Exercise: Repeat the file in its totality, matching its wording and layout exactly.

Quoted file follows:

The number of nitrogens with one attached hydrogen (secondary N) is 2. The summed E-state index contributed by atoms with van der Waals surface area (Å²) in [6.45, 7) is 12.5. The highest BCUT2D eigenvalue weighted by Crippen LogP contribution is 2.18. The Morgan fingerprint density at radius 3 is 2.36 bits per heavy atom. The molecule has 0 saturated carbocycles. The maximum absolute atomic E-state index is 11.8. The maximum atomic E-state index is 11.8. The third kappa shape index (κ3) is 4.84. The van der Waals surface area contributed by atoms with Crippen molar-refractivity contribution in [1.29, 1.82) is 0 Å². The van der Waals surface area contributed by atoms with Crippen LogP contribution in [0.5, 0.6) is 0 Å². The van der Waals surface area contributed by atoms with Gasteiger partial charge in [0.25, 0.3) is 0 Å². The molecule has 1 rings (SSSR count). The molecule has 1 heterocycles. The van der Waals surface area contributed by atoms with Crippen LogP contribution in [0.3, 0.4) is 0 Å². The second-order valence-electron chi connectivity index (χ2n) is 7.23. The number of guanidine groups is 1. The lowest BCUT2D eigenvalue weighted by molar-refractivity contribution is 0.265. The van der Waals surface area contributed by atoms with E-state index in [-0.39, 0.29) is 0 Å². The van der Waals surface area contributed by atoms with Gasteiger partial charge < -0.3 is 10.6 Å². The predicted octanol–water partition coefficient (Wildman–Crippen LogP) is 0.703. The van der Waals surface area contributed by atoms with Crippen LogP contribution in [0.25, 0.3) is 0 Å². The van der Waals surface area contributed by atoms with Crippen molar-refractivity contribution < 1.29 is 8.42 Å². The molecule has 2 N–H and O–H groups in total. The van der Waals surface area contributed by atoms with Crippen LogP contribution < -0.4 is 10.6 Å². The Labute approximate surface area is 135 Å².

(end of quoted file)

The number of nitrogens with one attached hydrogen (secondary N) is 2. The summed E-state index contributed by atoms with van der Waals surface area (Å²) in [6.45, 7) is 12.5. The highest BCUT2D eigenvalue weighted by Crippen LogP contribution is 2.18. The Morgan fingerprint density at radius 3 is 2.36 bits per heavy atom. The molecule has 0 saturated carbocycles. The maximum absolute atomic E-state index is 11.8. The maximum atomic E-state index is 11.8. The third kappa shape index (κ3) is 4.84. The van der Waals surface area contributed by atoms with Crippen molar-refractivity contribution in [1.29, 1.82) is 0 Å². The van der Waals surface area contributed by atoms with Crippen LogP contribution in [0.5, 0.6) is 0 Å². The van der Waals surface area contributed by atoms with Gasteiger partial charge in [0.25, 0.3) is 0 Å². The molecule has 1 rings (SSSR count). The molecule has 1 heterocycles. The van der Waals surface area contributed by atoms with Crippen LogP contribution in [0.3, 0.4) is 0 Å². The second-order valence-electron chi connectivity index (χ2n) is 7.23. The number of guanidine groups is 1. The lowest BCUT2D eigenvalue weighted by molar-refractivity contribution is 0.265. The van der Waals surface area contributed by atoms with E-state index in [-0.39, 0.29) is 0 Å². The van der Waals surface area contributed by atoms with Gasteiger partial charge < -0.3 is 10.6 Å². The predicted octanol–water partition coefficient (Wildman–Crippen LogP) is 0.703. The van der Waals surface area contributed by atoms with Crippen LogP contribution in [0.25, 0.3) is 0 Å². The van der Waals surface area contributed by atoms with Crippen molar-refractivity contribution < 1.29 is 8.42 Å². The molecule has 2 N–H and O–H groups in total. The van der Waals surface area contributed by atoms with Crippen LogP contribution < -0.4 is 10.6 Å². The Labute approximate surface area is 135 Å².